Ernest Cline’s 2011 novel is set in a dystopian 2045 and follows Wade Wyatt, whose obsession with a global virtual reality game is primed to pay off when he learns of an Easter egg that will grant its finder the keys to the entire kingdom. Finding the necessary clues requires a deep knowledge of games and movies, and Wade is well-prepared. It’s sort of a wish-fulfillment scenario in which all that otherwise useless knowledge will finally pay off. Likewise, Steven Spielberg’s film adaptation includes dozens, if not hundreds, of pop culture callbacks: references to Back to the Future, The Iron Giant, Gundam, The Shining, Jurassic Park, Batman, etc. So many, in fact, that the movie could likely never have gotten made without Spielberg-level pull in getting all of the rights’ clearances. In the world of the OASIS, four-quadrant multi-billion-dollar global franchises are, apparently, niche concerns, and only the nerdiest of nerds would ever be able to identify.
Another movie based on a European import, Dredd comes from the British comics anthology 2001 AD, the character having been created by John Wagner, Carlos Ezquerra, and Pat Mills. It’s, of course, the second go at bringing the character to the big screen and, while the Sylvester Stallone version has its proponents, this is the one that gets it right. It’s a dark, dystopian, and very effective action thriller in the style of The Raid, and yet somehow made no money and was seen by no one.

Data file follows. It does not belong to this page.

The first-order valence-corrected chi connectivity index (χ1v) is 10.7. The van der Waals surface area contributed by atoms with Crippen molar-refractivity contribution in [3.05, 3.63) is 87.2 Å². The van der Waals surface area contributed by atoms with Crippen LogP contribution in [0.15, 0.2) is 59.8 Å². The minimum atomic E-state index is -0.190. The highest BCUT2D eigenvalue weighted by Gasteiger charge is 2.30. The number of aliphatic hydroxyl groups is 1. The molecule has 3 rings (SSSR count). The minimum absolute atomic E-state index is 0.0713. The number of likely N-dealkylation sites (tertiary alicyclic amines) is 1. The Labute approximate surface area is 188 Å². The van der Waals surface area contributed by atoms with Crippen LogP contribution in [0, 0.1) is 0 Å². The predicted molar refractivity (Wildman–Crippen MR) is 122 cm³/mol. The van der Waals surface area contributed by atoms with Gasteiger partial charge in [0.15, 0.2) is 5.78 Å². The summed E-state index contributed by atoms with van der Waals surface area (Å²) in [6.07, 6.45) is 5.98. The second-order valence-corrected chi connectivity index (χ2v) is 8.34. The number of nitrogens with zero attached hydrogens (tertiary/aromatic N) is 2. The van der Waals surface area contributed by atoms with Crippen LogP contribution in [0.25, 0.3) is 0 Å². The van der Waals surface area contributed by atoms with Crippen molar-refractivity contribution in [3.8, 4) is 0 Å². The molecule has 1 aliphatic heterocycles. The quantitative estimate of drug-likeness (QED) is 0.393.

On a related note, the initial Rocky movies all work on different levels, but by the third, the formula was getting tired, and so the fourth took a gamble by going over the top (not to be confused with Over the Top) patriotic, and it paid off in a big way, earning the biggest box office of the series, before or since.